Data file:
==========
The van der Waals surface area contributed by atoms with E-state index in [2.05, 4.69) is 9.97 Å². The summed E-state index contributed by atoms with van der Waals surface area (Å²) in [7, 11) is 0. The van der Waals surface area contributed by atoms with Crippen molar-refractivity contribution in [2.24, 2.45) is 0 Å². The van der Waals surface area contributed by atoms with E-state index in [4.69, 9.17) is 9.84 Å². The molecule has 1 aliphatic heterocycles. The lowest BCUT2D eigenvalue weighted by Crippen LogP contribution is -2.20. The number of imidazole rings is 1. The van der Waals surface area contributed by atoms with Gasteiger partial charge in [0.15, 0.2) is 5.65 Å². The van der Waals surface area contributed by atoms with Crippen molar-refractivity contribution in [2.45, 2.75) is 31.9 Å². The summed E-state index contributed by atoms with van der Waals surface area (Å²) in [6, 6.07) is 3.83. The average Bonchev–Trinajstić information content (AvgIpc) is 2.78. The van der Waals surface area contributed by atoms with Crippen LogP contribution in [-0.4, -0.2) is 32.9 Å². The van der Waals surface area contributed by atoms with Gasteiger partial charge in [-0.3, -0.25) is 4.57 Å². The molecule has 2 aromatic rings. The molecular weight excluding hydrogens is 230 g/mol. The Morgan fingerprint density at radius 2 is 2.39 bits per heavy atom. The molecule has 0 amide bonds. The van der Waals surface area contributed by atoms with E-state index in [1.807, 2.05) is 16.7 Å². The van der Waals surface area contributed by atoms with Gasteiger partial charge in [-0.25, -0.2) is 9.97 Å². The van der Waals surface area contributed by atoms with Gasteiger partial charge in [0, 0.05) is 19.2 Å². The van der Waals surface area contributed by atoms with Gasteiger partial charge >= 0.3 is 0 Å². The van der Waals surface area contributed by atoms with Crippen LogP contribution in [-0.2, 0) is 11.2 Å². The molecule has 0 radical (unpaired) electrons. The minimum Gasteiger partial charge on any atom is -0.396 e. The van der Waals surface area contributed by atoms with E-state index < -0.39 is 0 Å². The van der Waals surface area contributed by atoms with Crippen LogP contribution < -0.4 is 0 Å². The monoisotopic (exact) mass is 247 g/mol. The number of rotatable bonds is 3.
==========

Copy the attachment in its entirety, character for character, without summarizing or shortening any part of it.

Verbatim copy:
The van der Waals surface area contributed by atoms with E-state index in [2.05, 4.69) is 9.97 Å². The summed E-state index contributed by atoms with van der Waals surface area (Å²) in [7, 11) is 0. The van der Waals surface area contributed by atoms with Crippen molar-refractivity contribution in [2.24, 2.45) is 0 Å². The van der Waals surface area contributed by atoms with E-state index in [4.69, 9.17) is 9.84 Å². The molecule has 1 aliphatic heterocycles. The lowest BCUT2D eigenvalue weighted by Crippen LogP contribution is -2.20. The number of imidazole rings is 1. The van der Waals surface area contributed by atoms with Gasteiger partial charge in [0.15, 0.2) is 5.65 Å². The van der Waals surface area contributed by atoms with Crippen molar-refractivity contribution in [2.45, 2.75) is 31.9 Å². The summed E-state index contributed by atoms with van der Waals surface area (Å²) in [6, 6.07) is 3.83. The average Bonchev–Trinajstić information content (AvgIpc) is 2.78. The van der Waals surface area contributed by atoms with Crippen LogP contribution in [-0.4, -0.2) is 32.9 Å². The van der Waals surface area contributed by atoms with Gasteiger partial charge in [-0.3, -0.25) is 4.57 Å². The molecule has 2 aromatic rings. The molecular weight excluding hydrogens is 230 g/mol. The Morgan fingerprint density at radius 2 is 2.39 bits per heavy atom. The molecule has 0 amide bonds. The van der Waals surface area contributed by atoms with E-state index in [1.807, 2.05) is 16.7 Å². The van der Waals surface area contributed by atoms with Gasteiger partial charge in [-0.25, -0.2) is 9.97 Å². The van der Waals surface area contributed by atoms with Gasteiger partial charge in [0, 0.05) is 19.2 Å². The van der Waals surface area contributed by atoms with Gasteiger partial charge >= 0.3 is 0 Å². The van der Waals surface area contributed by atoms with Crippen LogP contribution in [-0.2, 0) is 11.2 Å². The molecule has 0 radical (unpaired) electrons. The minimum Gasteiger partial charge on any atom is -0.396 e. The van der Waals surface area contributed by atoms with E-state index < -0.39 is 0 Å². The van der Waals surface area contributed by atoms with Crippen LogP contribution < -0.4 is 0 Å². The monoisotopic (exact) mass is 247 g/mol. The number of rotatable bonds is 3.